Most experienced teachers have struggled to like a student at some point.

Most experienced teachers have struggled to like a student at some point.

Often it’s the badly behaved student who won’t play ball. Despite a teacher’s best intentions, he or she finds it hard to like or see the good in the child.

Not a big deal? Wrong. Student-teacher relationships are among the most important predictors of engagement and achievement at school with an effect size of .72 (Cohen’s d). In layperson’s terms, the relationship to the teacher (and relatedness to others in the classroom) has a HUGE influence on the student’s learning and achievement. There’s more about this in the paper by Skinner and Furrer as well as in the book by Hattie.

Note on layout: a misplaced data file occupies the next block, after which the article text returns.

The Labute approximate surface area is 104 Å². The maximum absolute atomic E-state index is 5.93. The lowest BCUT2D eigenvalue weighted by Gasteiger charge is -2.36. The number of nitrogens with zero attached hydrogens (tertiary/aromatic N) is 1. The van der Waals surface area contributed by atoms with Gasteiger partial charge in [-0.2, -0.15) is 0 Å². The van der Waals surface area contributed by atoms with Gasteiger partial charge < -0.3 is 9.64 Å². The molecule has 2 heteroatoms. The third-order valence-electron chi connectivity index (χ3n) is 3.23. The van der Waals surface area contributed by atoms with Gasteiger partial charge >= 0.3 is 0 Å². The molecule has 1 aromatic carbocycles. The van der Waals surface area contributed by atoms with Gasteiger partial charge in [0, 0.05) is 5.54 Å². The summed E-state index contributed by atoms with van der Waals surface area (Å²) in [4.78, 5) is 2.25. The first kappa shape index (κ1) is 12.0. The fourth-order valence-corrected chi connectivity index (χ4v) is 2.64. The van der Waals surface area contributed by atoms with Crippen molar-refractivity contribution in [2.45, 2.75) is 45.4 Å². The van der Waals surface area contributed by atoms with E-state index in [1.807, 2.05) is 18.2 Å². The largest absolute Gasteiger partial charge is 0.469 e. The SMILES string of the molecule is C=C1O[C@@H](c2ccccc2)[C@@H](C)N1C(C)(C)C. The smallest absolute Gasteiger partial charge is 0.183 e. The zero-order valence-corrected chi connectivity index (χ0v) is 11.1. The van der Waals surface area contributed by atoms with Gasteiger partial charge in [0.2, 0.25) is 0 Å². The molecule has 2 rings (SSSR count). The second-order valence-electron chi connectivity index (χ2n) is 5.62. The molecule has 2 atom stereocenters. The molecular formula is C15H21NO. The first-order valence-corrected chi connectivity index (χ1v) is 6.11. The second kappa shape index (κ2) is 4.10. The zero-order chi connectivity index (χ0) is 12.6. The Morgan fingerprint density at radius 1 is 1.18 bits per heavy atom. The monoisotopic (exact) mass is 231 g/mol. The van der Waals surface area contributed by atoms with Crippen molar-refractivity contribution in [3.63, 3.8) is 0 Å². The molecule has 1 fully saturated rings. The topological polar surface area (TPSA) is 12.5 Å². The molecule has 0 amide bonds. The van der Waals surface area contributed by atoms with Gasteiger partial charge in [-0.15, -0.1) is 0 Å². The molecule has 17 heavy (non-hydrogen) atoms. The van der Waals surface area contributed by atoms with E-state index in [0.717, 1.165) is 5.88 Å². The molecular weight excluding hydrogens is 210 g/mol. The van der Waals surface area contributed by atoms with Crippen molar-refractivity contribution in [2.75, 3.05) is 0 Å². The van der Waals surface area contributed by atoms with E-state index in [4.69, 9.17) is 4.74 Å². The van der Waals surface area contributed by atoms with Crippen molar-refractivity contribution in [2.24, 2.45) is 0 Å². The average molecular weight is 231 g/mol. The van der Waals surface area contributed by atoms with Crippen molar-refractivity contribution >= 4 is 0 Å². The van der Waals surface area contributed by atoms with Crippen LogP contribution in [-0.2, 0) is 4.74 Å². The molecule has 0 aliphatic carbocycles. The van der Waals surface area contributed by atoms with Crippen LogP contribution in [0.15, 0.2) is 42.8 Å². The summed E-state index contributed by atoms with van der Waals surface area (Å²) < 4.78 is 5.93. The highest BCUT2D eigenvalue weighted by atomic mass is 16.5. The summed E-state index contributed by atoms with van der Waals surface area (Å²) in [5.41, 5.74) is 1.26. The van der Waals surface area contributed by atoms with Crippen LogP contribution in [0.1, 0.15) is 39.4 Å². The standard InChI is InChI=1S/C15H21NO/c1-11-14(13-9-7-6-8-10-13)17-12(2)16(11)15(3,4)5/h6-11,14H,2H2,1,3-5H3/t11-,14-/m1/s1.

Keep reading here:  http://positivepsychologynews.com/news/denise-quinlan/2011120219925

This article is by Denise Quinlan, MAPP ’08. Denise is a trainer with the Penn Resiliency Program and Strath Haven Positive Psychology Curriculum and is currently a PhD student focusing on strengths and subjective well being. She has over twenty years experience in management consulting.